“I thought it was against the law to throw your grass clippings in the streets. Take a trip down 16th Street by the fairgrounds and the sidewalks are covered in grass and it is four or five feet into the street. It really looks bad,” insisted one caller in the most recent edition of the Sedline.
I’ve had the opportunity over the last few weeks to have some honest and profitable conversations with readers and community members regarding the future of the Democrat.
I’m probably going to wind up like King Lear roaring into the wind, but I’ve just got to speak my piece about secondhand smoke. After three decades of being constantly bombarded with propaganda detailing how horrible secondhand smoke is, it may be hard to look at another side. But look I did and I was surprised at what I found.
Despite the clanging of the critics, it is way past time for Sedalia to have an across-the-board indoor smoking ban. And when you look at those critics’ arguments, when you peel away all the puffery about individual rights and government intrusion and communism/socialism/fillintheblankism, what you are left with is selfishness.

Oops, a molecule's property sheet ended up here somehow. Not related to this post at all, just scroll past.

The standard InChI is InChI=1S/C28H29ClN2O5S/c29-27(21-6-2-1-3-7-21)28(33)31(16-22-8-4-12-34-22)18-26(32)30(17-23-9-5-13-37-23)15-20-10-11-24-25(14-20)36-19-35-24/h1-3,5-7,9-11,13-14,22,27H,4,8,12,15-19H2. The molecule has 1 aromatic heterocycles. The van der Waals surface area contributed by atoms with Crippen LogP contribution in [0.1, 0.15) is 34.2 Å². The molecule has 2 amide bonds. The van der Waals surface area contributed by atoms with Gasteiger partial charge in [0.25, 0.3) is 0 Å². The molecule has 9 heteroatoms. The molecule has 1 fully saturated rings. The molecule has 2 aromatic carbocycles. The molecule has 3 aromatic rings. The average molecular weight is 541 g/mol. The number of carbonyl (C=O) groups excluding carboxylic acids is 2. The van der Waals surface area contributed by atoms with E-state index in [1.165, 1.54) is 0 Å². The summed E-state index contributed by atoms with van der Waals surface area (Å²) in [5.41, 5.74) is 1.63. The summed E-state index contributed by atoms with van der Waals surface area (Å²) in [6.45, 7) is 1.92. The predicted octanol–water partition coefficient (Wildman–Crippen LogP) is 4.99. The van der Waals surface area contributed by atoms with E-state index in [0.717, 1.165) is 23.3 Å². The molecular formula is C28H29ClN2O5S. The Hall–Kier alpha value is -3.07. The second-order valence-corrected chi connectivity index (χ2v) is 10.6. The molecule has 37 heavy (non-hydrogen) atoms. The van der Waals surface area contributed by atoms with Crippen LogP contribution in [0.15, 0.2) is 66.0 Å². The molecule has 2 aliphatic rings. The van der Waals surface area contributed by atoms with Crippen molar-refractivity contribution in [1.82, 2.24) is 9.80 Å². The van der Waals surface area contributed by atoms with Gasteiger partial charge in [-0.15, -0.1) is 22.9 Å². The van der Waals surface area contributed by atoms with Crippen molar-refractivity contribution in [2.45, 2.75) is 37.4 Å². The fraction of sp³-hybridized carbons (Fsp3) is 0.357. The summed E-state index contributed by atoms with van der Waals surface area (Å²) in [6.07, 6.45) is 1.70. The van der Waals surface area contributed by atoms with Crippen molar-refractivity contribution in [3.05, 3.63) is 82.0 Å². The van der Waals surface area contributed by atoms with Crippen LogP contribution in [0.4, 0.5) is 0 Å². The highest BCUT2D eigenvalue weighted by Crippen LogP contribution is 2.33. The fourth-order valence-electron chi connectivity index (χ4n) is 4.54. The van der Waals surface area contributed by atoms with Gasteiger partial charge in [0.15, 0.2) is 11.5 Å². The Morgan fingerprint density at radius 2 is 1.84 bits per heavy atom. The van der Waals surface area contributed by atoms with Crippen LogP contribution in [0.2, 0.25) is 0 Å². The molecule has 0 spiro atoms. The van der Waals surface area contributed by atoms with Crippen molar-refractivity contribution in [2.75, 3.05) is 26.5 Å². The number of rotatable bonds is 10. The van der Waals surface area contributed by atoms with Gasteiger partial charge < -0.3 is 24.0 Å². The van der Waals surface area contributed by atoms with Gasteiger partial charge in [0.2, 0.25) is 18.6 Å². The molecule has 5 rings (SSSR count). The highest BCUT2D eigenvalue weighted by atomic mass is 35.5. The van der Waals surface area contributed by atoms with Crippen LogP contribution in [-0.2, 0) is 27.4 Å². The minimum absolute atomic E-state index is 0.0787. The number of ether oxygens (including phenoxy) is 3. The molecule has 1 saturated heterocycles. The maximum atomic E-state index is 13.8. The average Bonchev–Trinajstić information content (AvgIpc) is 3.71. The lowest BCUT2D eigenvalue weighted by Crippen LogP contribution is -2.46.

Sometimes, I get calls from people who want to help me out. They mean well, so I want to explain.
It always feels a little strange when ending a chapter in your life. That’s the way I feel now as this will be my last weekly column in the Sedalia Democrat.
In the years after the Civil War, the Radical Republicans, a group of extremists who wished to punish the South for seceding from the Union during the war, dominated the U. S. Congress. They overrode attempts to reincorporate the South into the Union in the gentle manner advocated by former President Lincoln and ultimately stationed federal troops in the states that had seceded in order to enforce new laws concerning the newly freed slaves.
You’d swear by this week’s edition of the Sedline that the potential public smoking ban is the most important topic of contention in the collected history of the Queen City of the Prairies. In the history books they will talk about the great cigarette war — the first shots could be fired right here in our backyard.
Reading is one of the most basic things we teach our children, yet it is the single most important attribute they will ever possess.